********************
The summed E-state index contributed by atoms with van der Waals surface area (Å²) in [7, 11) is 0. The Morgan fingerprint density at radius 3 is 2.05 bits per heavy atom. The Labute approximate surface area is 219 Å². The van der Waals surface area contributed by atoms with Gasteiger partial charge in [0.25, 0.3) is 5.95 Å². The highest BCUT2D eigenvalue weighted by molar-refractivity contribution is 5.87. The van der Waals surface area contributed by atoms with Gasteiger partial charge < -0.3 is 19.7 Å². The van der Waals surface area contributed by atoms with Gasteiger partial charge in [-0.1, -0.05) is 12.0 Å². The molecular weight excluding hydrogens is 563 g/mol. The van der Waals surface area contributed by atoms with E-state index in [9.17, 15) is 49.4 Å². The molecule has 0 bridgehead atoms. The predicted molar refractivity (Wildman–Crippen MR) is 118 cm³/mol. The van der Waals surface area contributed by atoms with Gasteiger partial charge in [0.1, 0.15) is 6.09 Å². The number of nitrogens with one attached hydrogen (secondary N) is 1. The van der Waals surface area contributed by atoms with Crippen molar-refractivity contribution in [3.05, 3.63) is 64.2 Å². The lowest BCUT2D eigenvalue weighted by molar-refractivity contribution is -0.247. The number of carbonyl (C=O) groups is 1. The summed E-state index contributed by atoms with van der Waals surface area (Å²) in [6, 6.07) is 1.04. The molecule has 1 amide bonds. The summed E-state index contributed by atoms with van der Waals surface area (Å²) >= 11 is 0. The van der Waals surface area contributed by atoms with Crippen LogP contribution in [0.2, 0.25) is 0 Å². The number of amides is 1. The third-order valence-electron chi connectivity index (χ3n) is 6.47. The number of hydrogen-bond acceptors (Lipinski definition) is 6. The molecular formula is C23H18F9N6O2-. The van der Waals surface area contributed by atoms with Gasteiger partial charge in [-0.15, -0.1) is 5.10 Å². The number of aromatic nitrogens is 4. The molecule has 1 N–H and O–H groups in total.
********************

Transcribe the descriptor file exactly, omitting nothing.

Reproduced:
The summed E-state index contributed by atoms with van der Waals surface area (Å²) in [7, 11) is 0. The Morgan fingerprint density at radius 3 is 2.05 bits per heavy atom. The Labute approximate surface area is 219 Å². The van der Waals surface area contributed by atoms with Gasteiger partial charge in [0.25, 0.3) is 5.95 Å². The highest BCUT2D eigenvalue weighted by molar-refractivity contribution is 5.87. The van der Waals surface area contributed by atoms with Gasteiger partial charge < -0.3 is 19.7 Å². The van der Waals surface area contributed by atoms with Gasteiger partial charge in [-0.1, -0.05) is 12.0 Å². The molecular weight excluding hydrogens is 563 g/mol. The van der Waals surface area contributed by atoms with E-state index in [9.17, 15) is 49.4 Å². The molecule has 0 bridgehead atoms. The predicted molar refractivity (Wildman–Crippen MR) is 118 cm³/mol. The van der Waals surface area contributed by atoms with Gasteiger partial charge in [0.1, 0.15) is 6.09 Å². The number of nitrogens with one attached hydrogen (secondary N) is 1. The van der Waals surface area contributed by atoms with Crippen molar-refractivity contribution in [3.05, 3.63) is 64.2 Å². The lowest BCUT2D eigenvalue weighted by molar-refractivity contribution is -0.247. The number of carbonyl (C=O) groups is 1. The summed E-state index contributed by atoms with van der Waals surface area (Å²) in [6, 6.07) is 1.04. The molecule has 1 amide bonds. The summed E-state index contributed by atoms with van der Waals surface area (Å²) >= 11 is 0. The van der Waals surface area contributed by atoms with Crippen LogP contribution in [0.2, 0.25) is 0 Å². The number of amides is 1. The third-order valence-electron chi connectivity index (χ3n) is 6.47. The number of hydrogen-bond acceptors (Lipinski definition) is 6. The molecular formula is C23H18F9N6O2-. The van der Waals surface area contributed by atoms with Gasteiger partial charge in [-0.15, -0.1) is 5.10 Å². The number of aromatic nitrogens is 4. The molecule has 1 N–H and O–H groups in total.